A smile is a curve that sets everything straight” – Phyllis Diller.
But it’s not easy to produce a smile on demand. A smile is a response to something, and therefore hard to manufacture. Yet whenever we are faced with a camera these days, we are expected to smile. It’s great if the camera catches us in a moment of pure spontaneous mirth, but rather excruciating if we have to wait for photographer to compose the shot, our smiles tightening into a kind of rictus. Yet in the current selfie culture, smiling for the camera is almost obligatory.
This wasn’t always the case. Mark Twain apparently once said, “A photograph is a most important document, and there is nothing more damning to go down to posterity, than a silly smile caught and fixed forever.” Perhaps that’s why we still don’t smile for passport photographs. If Facebook is any guide, however, the silly smile is how millions of people will now be remembered.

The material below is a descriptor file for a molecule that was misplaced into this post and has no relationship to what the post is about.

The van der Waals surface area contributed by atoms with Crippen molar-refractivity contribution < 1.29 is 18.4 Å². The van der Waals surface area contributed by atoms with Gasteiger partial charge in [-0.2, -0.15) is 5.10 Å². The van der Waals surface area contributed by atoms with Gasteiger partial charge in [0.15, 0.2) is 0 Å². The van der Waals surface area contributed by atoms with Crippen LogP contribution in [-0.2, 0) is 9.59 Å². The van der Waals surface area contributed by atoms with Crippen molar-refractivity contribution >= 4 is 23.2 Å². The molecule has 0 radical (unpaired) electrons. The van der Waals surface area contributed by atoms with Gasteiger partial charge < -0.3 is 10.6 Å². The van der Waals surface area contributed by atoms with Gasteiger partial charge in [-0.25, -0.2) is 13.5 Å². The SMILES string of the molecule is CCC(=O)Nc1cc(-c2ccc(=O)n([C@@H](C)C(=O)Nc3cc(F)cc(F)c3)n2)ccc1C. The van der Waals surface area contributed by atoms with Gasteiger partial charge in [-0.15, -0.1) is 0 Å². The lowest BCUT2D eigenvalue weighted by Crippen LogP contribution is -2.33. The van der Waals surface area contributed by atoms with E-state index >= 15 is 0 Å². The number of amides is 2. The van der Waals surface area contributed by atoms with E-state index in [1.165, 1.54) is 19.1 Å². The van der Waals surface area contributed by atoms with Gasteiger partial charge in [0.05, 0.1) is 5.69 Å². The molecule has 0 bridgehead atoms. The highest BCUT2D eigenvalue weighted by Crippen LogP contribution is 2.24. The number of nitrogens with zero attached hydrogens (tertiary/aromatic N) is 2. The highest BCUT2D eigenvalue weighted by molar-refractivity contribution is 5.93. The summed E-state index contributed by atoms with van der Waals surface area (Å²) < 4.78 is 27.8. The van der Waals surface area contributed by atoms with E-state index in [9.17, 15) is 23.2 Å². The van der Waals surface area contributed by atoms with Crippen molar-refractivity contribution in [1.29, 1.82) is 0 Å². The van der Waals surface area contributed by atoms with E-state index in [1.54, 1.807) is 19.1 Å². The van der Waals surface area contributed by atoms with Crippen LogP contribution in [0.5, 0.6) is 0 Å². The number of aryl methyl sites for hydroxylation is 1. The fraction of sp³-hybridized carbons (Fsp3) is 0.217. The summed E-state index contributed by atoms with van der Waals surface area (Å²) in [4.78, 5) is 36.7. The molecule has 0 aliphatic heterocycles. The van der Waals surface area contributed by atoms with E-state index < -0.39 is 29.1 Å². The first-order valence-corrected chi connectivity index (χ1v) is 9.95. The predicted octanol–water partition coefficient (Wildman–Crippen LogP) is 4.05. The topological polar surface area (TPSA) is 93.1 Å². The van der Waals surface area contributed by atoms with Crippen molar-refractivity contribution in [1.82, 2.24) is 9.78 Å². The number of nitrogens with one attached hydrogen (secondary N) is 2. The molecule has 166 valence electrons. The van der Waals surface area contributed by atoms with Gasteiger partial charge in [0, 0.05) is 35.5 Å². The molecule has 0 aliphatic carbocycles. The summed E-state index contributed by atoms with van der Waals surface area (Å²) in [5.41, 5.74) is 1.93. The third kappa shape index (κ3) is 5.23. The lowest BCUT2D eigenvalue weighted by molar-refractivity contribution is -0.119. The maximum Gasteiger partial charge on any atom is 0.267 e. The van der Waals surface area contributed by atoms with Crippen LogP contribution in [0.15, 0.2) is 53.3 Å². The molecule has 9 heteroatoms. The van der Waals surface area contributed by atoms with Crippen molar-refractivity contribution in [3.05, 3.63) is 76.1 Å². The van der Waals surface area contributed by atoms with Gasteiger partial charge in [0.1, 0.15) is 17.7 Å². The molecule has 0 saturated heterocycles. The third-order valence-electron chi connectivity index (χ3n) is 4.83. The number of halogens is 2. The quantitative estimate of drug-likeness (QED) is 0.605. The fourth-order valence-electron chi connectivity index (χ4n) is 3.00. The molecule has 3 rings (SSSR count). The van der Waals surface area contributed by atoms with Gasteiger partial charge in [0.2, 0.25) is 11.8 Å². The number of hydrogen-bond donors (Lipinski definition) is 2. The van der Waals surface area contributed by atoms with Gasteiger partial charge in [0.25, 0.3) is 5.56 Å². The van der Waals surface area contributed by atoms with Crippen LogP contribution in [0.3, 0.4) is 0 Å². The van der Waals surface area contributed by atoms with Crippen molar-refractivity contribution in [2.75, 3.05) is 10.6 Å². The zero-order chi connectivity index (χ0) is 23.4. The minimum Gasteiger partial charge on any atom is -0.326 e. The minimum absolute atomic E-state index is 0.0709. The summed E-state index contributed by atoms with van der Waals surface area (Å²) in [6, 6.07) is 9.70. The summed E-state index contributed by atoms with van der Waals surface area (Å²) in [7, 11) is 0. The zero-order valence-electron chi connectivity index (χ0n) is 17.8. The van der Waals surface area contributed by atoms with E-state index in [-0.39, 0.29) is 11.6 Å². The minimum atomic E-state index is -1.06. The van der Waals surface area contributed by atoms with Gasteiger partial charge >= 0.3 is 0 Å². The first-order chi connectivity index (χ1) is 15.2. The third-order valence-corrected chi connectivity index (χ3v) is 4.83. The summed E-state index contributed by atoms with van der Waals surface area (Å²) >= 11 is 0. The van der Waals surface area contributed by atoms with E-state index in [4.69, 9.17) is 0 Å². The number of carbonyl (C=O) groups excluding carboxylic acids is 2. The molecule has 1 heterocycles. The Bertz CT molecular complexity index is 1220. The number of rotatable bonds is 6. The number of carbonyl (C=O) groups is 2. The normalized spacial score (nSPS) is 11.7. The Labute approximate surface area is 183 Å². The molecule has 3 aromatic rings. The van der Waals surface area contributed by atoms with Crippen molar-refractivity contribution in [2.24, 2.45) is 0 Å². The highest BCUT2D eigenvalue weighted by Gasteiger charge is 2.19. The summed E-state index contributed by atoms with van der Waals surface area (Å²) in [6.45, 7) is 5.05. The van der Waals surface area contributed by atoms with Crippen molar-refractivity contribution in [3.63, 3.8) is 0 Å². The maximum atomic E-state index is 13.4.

The only poem I have ever written directly about dentistry is called “A Patient”. When I wrote it, some fifty years ago, James Kirkup’s “A Correct Compassion” was the only example I knew of a poem ‘about’ medicine. It is both a vivid description of a cardiac surgeon, observed by medical students, performing a mitral stenosis valvotomy, and an extended metaphor for the writing of a poem.
At the end of the operation (and the end of the poem), the surgeon’s ‘“I do not stitch up the pericardium. // It is not necessary.’” is matched by the poet’s conclusion:
For this is imagination’s other place, / Where only necessary things are done.”
The occasion of my own poem was less dramatic, but I like to think it demonstrates that a dental extraction, another occasion where ‘only necessary things are done’, can make a fitting subject for a poem.
… Now we insert the point of an elevator in the peridontal space.”
– from “A Patient” by Alan Roddick.
There are not many poets who can confidently use the phrase ‘peridontal space’ in a poem. Indeed, I know only one: dentist poet Alan Roddick, whose long awaited second collection, Getting it Right, has just appeared. It follows at a stately remove from its predecessor, The Eye Corrects, which was published in 1967. The poems collected in Getting it Right feel honed, polished, clear. They celebrate the natural world, love and life (there is only the one poem which overtly mentions dentistry, so dentophobics need not fear opening the book), and Roddick brings his steady eye and hand to every line.